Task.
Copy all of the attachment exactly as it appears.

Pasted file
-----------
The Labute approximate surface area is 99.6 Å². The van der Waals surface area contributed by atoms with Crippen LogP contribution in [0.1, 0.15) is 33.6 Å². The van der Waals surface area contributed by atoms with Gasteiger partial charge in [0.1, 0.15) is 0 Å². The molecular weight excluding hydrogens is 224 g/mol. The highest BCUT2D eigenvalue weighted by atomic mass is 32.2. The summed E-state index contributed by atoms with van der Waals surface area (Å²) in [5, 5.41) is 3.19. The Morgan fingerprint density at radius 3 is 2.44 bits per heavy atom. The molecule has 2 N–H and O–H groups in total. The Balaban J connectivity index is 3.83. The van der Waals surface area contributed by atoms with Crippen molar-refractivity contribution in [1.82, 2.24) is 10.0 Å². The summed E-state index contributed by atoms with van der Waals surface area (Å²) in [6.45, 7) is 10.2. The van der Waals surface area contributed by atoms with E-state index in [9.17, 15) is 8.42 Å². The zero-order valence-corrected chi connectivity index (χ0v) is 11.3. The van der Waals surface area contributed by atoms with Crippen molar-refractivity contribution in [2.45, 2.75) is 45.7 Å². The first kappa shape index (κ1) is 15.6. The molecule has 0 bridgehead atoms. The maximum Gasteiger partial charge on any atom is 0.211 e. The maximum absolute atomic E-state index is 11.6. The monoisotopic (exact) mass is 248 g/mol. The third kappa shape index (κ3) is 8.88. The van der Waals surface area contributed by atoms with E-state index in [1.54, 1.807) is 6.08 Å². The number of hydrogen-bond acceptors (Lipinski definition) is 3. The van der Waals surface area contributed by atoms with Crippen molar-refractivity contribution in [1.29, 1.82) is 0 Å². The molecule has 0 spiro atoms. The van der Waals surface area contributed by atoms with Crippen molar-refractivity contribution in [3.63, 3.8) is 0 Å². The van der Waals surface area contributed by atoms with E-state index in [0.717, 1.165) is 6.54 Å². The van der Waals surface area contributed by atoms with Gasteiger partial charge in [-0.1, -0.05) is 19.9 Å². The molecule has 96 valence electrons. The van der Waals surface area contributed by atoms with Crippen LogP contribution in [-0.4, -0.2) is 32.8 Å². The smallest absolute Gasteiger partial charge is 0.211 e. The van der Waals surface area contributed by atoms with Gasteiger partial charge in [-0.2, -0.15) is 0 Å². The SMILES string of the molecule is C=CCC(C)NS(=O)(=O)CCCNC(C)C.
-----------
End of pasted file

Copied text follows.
The Labute approximate surface area is 99.6 Å². The van der Waals surface area contributed by atoms with Crippen LogP contribution in [0.1, 0.15) is 33.6 Å². The van der Waals surface area contributed by atoms with Gasteiger partial charge in [0.1, 0.15) is 0 Å². The molecular weight excluding hydrogens is 224 g/mol. The highest BCUT2D eigenvalue weighted by atomic mass is 32.2. The summed E-state index contributed by atoms with van der Waals surface area (Å²) in [5, 5.41) is 3.19. The Morgan fingerprint density at radius 3 is 2.44 bits per heavy atom. The molecule has 2 N–H and O–H groups in total. The Balaban J connectivity index is 3.83. The van der Waals surface area contributed by atoms with Crippen molar-refractivity contribution in [1.82, 2.24) is 10.0 Å². The summed E-state index contributed by atoms with van der Waals surface area (Å²) in [6.45, 7) is 10.2. The van der Waals surface area contributed by atoms with E-state index in [9.17, 15) is 8.42 Å². The zero-order valence-corrected chi connectivity index (χ0v) is 11.3. The van der Waals surface area contributed by atoms with Crippen molar-refractivity contribution in [2.45, 2.75) is 45.7 Å². The first kappa shape index (κ1) is 15.6. The molecule has 0 bridgehead atoms. The maximum Gasteiger partial charge on any atom is 0.211 e. The maximum absolute atomic E-state index is 11.6. The monoisotopic (exact) mass is 248 g/mol. The third kappa shape index (κ3) is 8.88. The van der Waals surface area contributed by atoms with E-state index in [1.54, 1.807) is 6.08 Å². The number of hydrogen-bond acceptors (Lipinski definition) is 3. The van der Waals surface area contributed by atoms with Crippen molar-refractivity contribution in [1.29, 1.82) is 0 Å². The molecule has 0 spiro atoms. The van der Waals surface area contributed by atoms with Crippen molar-refractivity contribution in [3.63, 3.8) is 0 Å². The van der Waals surface area contributed by atoms with E-state index in [0.717, 1.165) is 6.54 Å². The van der Waals surface area contributed by atoms with Gasteiger partial charge in [-0.1, -0.05) is 19.9 Å². The molecule has 96 valence electrons. The van der Waals surface area contributed by atoms with Crippen LogP contribution in [-0.4, -0.2) is 32.8 Å². The smallest absolute Gasteiger partial charge is 0.211 e. The van der Waals surface area contributed by atoms with Gasteiger partial charge in [-0.2, -0.15) is 0 Å². The SMILES string of the molecule is C=CCC(C)NS(=O)(=O)CCCNC(C)C.